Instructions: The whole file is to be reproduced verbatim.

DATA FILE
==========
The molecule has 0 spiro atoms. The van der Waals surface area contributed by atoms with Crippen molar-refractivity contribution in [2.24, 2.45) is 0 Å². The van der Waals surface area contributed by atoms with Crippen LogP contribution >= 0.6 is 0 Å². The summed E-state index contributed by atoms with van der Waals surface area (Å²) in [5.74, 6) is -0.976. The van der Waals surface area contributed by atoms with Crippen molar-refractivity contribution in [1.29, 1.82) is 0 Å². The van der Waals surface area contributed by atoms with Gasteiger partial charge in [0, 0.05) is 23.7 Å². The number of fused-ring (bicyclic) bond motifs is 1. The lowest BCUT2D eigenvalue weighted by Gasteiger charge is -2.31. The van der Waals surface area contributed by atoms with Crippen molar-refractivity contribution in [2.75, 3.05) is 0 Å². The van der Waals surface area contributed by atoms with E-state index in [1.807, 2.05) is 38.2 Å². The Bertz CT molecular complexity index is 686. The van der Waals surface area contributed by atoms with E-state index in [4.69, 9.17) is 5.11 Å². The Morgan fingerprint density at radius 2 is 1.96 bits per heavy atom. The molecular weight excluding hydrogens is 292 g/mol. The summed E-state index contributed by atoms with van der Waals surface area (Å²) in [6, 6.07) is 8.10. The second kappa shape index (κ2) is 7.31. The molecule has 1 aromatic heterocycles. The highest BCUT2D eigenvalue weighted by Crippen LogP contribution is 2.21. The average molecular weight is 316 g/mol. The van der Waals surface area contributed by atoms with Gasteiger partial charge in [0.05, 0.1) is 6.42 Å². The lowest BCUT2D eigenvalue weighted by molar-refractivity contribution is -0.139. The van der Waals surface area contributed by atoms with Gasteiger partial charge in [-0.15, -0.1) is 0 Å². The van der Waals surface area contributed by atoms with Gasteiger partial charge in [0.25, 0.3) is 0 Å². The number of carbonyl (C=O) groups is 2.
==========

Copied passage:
The molecule has 0 spiro atoms. The van der Waals surface area contributed by atoms with Crippen molar-refractivity contribution in [2.24, 2.45) is 0 Å². The van der Waals surface area contributed by atoms with Crippen LogP contribution >= 0.6 is 0 Å². The summed E-state index contributed by atoms with van der Waals surface area (Å²) in [5.74, 6) is -0.976. The van der Waals surface area contributed by atoms with Crippen molar-refractivity contribution in [1.29, 1.82) is 0 Å². The van der Waals surface area contributed by atoms with Gasteiger partial charge in [0, 0.05) is 23.7 Å². The number of fused-ring (bicyclic) bond motifs is 1. The lowest BCUT2D eigenvalue weighted by Gasteiger charge is -2.31. The van der Waals surface area contributed by atoms with Crippen molar-refractivity contribution in [2.75, 3.05) is 0 Å². The van der Waals surface area contributed by atoms with E-state index in [1.807, 2.05) is 38.2 Å². The Bertz CT molecular complexity index is 686. The van der Waals surface area contributed by atoms with E-state index in [4.69, 9.17) is 5.11 Å². The Morgan fingerprint density at radius 2 is 1.96 bits per heavy atom. The molecular weight excluding hydrogens is 292 g/mol. The summed E-state index contributed by atoms with van der Waals surface area (Å²) in [6, 6.07) is 8.10. The second kappa shape index (κ2) is 7.31. The molecule has 1 aromatic heterocycles. The highest BCUT2D eigenvalue weighted by Crippen LogP contribution is 2.21. The average molecular weight is 316 g/mol. The van der Waals surface area contributed by atoms with Gasteiger partial charge in [0.05, 0.1) is 6.42 Å². The lowest BCUT2D eigenvalue weighted by molar-refractivity contribution is -0.139. The van der Waals surface area contributed by atoms with Gasteiger partial charge in [-0.15, -0.1) is 0 Å². The van der Waals surface area contributed by atoms with Gasteiger partial charge in [0.25, 0.3) is 0 Å². The number of carbonyl (C=O) groups is 2.